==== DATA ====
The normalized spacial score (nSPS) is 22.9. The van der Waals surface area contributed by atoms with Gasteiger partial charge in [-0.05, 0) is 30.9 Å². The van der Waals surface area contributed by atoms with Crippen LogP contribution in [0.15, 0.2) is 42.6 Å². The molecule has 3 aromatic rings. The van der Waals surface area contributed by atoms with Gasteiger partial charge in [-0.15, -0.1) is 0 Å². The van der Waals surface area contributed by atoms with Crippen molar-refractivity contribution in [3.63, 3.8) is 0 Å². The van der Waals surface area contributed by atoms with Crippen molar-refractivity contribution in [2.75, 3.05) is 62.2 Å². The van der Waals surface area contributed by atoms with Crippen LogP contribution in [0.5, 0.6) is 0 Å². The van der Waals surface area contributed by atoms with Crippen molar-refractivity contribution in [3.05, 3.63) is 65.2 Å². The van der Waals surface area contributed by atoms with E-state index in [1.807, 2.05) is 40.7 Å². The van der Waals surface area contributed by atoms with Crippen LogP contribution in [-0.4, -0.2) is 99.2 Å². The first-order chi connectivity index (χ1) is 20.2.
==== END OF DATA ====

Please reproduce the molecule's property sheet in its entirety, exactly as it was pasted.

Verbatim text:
The normalized spacial score (nSPS) is 22.9. The van der Waals surface area contributed by atoms with Gasteiger partial charge in [-0.05, 0) is 30.9 Å². The van der Waals surface area contributed by atoms with Crippen LogP contribution in [0.15, 0.2) is 42.6 Å². The molecule has 3 aromatic rings. The van der Waals surface area contributed by atoms with Gasteiger partial charge in [-0.15, -0.1) is 0 Å². The van der Waals surface area contributed by atoms with Crippen molar-refractivity contribution in [3.63, 3.8) is 0 Å². The van der Waals surface area contributed by atoms with Crippen molar-refractivity contribution in [2.75, 3.05) is 62.2 Å². The van der Waals surface area contributed by atoms with Crippen LogP contribution in [0.5, 0.6) is 0 Å². The van der Waals surface area contributed by atoms with Crippen molar-refractivity contribution in [3.05, 3.63) is 65.2 Å². The van der Waals surface area contributed by atoms with E-state index in [1.807, 2.05) is 40.7 Å². The van der Waals surface area contributed by atoms with Crippen LogP contribution in [-0.4, -0.2) is 99.2 Å². The first-order chi connectivity index (χ1) is 20.2.